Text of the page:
If the blurb for a movie contains the words “Nazi occupation” and “dark family secret,” you can safely assume it won’t one day play on Comedy Central. Ida is permeated with such thick, dank sorrow that I began counting the number of times any character smiled. I had to open it up to “not explicitly frowning” before someone cracked the scoreboard. This isn’t to say Ida is overly pessimistic; the thematic messages of emotional closure and willfully shaping one’s own identity are fairly empowering. It is, however, sad as shit.
The titular character doesn’t know she’s the titular character. To explain, Anna (Agata Trzebuchowska) is a young woman in 1960s Poland about to take her vows and become a full-fledged nun. She’s been living at the convent since she was a child; the Christian institution has become so synonymous with her sense of self, the mere thought of leaving the convent for a brief while terrifies her. But the older nuns force her to leave, demanding she visit her only living relative, her Aunt Wanda (Agata Kulesza).
Aunt Wanda is an anti-nun; she drinks, smokes and screws like sinning is what she was born to do. She and Anna make an odd couple, one wearing a habit while the other has many of them. And Wanda drops a truth bomb I mentioned above straight out the gate, telling Anna that she’s actually Ida. Oh, and she’s Jewish, which was not a safe thing to be when she was growing up. At Anna/Ida’s goading, the pair begin to dig into what happened to her parents. It’s kind of like Philomena, in that it’s a mystery about what happened to a missing family member, only Ida is way sadder. This is saying something, considering Philomena was about stolen babies and AIDS.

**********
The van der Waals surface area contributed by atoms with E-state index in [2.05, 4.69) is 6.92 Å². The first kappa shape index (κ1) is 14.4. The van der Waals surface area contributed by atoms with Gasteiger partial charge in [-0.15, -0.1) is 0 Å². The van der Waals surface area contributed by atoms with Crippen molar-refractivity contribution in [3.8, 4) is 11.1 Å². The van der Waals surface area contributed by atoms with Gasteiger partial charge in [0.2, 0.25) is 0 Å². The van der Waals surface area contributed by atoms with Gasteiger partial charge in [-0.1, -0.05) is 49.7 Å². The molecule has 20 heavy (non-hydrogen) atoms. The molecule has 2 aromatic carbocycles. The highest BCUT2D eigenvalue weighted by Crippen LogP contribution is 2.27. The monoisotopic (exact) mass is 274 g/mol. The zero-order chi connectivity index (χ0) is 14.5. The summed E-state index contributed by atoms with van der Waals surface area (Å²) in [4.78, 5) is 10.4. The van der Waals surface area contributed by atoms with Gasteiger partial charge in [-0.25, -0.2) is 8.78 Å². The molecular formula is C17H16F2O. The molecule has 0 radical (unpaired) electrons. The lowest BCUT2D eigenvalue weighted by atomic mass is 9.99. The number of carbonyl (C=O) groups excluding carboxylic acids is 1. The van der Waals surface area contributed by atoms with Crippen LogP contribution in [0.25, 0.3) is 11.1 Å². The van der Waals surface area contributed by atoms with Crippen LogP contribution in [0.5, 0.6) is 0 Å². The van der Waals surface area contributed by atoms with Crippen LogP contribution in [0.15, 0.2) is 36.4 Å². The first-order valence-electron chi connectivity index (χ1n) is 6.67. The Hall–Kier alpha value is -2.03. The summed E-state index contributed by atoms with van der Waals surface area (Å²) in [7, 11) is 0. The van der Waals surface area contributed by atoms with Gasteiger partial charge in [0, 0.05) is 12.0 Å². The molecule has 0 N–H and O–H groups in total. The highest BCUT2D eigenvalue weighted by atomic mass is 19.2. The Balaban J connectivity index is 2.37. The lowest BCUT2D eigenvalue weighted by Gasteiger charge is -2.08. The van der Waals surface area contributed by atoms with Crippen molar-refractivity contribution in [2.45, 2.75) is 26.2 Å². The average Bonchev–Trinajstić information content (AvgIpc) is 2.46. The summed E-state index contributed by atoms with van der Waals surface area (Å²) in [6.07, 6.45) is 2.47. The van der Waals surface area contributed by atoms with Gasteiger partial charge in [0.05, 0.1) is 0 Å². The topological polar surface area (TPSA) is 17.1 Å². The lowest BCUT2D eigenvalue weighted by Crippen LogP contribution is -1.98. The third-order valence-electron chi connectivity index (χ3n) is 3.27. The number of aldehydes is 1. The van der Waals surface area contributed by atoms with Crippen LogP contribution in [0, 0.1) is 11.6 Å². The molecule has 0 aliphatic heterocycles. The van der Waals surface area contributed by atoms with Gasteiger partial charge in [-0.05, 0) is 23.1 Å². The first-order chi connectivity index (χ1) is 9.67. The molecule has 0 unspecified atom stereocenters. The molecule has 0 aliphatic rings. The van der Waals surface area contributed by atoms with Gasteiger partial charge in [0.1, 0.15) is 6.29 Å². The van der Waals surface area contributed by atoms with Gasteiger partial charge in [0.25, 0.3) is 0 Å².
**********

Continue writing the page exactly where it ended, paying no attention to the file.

Trzebuchowska has one of the tougher jobs an actor can have: do a ton with very little. The dialogue is so sparse, if you had a $20 bill and were charged per word, you’d have enough left over for a nice dinner. Almost everything Trzebuchowska conveys is through wrinkled brows, pursed lips and distant eyes. Kulesza, on the other hand, gets to really shine in flashy scenes of traumatic breakdown and anger. The two women contrast in a way that isn’t just for simple dramatic tension; together they form a complex portrait of the effect of trauma and force on the identities of women.
Director Pawel Pawlikowski keeps things tight and moving, as if he knew that asking to spend too much time in such a dark corner of human emotion would be mean. In fact, an argument can be made that even though the situational status quo may not change much by the end, everything is different and “better” emotionally, at least for Anna. Actually, as the coy title suggests, the film is actually a journey of one woman truly discovering herself and choosing to claim the parts of her she wants to claim. In other words, it’s the story of Anna becoming Ida.
Grade = A-